by Kerry Patton
Back in 2015, I was asked to be a guest speaker at a local elementary school to speak to children in Kindergarten through 6th Grade. I felt honored so I did it. Interestingly, they opened the event up with an empty chair draped with a white cloth and on top of it was a folded American Flag. Then they go on to play taps followed by a moment of silence. I was absolutely moved and triggered.
Then, the children in the different grade levels began to sing all the different Armed Forces songs. Moved again hearing such angelic voices (yes, children singing in harmony with one another is incredibly moving). I am floored by all this and admittedly, it’s tough keeping my composure as I would have been much happier as a spectator listening to them sing some more.
But then, I am asked to come up and do a 15 minute speaking engagement.
You have to keep things very “safe” when speaking to young children. You have to speak on a level they would understand so I decide instead of talking about terrorist and other assholes we fought against, I would do everything built around bullies and us Veterans being more like super heroes. So I sit down on the floor surrounded by some kindergartners just to get their attention and tell them how awesome they are. Grades 1-6 were sitting around us.
“You guys are really awesome. Do you know how awesome you really are?”
Would you believe how many actually said no? Serious. Many actually said no. This killed me. But I reinforce my stance to them. “You guys truly are amazing! Pure awesome!”
I go on and start talking about what Veterans are, what we have done. Again, all very passive and bring in the whole concept about bullies.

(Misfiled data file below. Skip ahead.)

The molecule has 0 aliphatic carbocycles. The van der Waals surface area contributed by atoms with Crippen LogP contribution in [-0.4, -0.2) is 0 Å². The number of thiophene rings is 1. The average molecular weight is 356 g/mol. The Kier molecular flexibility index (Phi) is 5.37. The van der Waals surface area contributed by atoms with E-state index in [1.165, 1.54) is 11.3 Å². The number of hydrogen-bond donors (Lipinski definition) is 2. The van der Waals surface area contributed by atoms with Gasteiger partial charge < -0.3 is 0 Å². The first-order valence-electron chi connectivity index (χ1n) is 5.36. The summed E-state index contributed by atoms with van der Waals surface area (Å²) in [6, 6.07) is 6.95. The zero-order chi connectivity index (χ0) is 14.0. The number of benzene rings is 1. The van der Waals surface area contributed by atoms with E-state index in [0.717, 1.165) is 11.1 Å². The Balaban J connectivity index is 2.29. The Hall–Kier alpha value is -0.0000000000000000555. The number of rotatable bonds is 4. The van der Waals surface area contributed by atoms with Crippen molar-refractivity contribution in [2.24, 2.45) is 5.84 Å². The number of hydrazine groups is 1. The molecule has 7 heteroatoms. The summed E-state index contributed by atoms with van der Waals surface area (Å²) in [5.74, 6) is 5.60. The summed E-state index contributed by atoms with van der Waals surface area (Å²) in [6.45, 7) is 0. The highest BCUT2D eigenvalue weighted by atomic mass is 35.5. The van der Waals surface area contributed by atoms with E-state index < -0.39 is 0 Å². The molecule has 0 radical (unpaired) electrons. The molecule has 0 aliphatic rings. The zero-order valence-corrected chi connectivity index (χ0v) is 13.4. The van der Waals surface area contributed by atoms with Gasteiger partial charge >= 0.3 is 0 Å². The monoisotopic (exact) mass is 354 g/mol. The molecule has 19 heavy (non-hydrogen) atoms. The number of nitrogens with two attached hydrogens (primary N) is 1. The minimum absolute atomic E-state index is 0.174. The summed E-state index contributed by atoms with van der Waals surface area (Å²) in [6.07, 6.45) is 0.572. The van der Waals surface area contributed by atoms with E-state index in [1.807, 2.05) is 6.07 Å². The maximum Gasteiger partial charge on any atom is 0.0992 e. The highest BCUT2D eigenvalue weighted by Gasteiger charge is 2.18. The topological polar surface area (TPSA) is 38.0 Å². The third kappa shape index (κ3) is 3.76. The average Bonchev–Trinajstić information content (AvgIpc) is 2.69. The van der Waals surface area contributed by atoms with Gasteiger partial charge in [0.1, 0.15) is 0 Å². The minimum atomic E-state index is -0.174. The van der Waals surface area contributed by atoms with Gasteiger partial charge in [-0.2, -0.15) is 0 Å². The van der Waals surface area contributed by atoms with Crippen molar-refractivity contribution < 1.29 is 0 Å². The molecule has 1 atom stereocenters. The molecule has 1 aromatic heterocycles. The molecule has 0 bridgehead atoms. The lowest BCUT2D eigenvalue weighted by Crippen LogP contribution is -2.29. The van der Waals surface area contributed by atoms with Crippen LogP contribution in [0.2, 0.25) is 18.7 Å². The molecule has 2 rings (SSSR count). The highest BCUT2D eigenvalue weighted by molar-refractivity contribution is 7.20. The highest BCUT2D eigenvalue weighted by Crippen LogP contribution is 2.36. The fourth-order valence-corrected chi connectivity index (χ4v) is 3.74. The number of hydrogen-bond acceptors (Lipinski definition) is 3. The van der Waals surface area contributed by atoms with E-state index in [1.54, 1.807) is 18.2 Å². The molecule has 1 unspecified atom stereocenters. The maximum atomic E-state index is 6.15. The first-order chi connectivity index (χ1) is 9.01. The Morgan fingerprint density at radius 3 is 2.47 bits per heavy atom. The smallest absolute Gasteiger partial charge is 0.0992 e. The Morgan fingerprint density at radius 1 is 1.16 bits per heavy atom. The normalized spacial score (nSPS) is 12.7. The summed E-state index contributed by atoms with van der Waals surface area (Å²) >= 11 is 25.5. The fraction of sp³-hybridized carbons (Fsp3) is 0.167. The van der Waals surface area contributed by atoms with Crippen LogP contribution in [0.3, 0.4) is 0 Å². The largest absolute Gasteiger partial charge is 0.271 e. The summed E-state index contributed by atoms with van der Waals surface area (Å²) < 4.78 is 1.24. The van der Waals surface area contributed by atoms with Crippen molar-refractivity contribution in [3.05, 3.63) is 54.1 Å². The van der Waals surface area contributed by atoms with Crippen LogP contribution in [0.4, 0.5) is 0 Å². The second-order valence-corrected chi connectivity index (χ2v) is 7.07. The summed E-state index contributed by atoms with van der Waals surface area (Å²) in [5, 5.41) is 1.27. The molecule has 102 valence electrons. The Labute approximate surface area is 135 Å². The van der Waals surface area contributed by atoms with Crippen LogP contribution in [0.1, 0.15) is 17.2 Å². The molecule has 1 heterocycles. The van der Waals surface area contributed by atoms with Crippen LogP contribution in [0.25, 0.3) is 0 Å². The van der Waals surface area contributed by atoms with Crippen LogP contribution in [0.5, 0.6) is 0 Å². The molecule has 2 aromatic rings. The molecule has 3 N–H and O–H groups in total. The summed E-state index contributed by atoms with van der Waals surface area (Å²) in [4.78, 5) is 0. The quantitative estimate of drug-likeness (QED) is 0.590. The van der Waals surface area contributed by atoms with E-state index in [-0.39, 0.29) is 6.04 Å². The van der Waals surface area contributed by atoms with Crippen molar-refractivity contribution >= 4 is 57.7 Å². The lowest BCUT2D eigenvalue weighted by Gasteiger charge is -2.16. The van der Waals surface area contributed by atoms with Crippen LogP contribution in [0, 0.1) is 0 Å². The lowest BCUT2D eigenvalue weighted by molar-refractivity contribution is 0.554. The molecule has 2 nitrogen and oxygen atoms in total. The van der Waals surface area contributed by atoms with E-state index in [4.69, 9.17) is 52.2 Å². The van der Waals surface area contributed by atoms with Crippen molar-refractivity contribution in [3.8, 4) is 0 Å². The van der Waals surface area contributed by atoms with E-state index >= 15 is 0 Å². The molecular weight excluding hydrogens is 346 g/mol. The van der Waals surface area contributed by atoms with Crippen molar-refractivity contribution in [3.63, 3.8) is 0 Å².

“Does anyone here know of a bully?” They start pointing everywhere…
“Who here is a bully?” One little boy actually raises his hand.
I stand up and approach him and ask him. “Are you really a bully?”
He won’t look at me and mutters under his breath, “Yes.”
“Look at me. Are you a bully?”
His eyes slowly raise with absolute shame as if he is living with some crack head father who is an abusive asshole about to beat the shit out of him, looks dead in my eyes, and he responds… “Yes.”
I tell him to stand up and reach out my hand to his. I grab his tiny little hand and pull him up to the front of the assembly, look him dead in the eye and say, “You are not a bad boy. You are a good boy. Good boys are not bullies. You are a good boy. You hear me… you’re a good boy.”
He still can’t look at me but nids he understood what I was saying so I have him look at me, put my hand on his shoulder and just say it one more time. “You are a good boy.”
I had him stay with me for a few minutes as I went on with the presentation solely in an attempt to make him feel “good.”
Why do I write this? It’s not about Veteran’s Day…it’s about Veterans, no matter the environment we are in, we can change a life through hour actions. Really, it’s about being an adult willing to tackle darkness in an attempt to shine some light.
I could have done things differently. I could have embarrassed him. I could have made him feel worthless. Unknowingly, that is exactly what we often do to people that just want to have some acceptance even though they go down the wrong path seeking such. But it is wrong.
NO CHILD under ANY circumstance at THAT AGE, should ever feel like they are a bully or a bad person. We as adults MUST assist them in getting on the right path to be good.
Admittedly, I don’t really know how the rest of the assembly went nor do I care. I just hope, and pray, I made a difference in this one little boy’s life.
This article first appeared in The Havok Journal on 14 November 2015.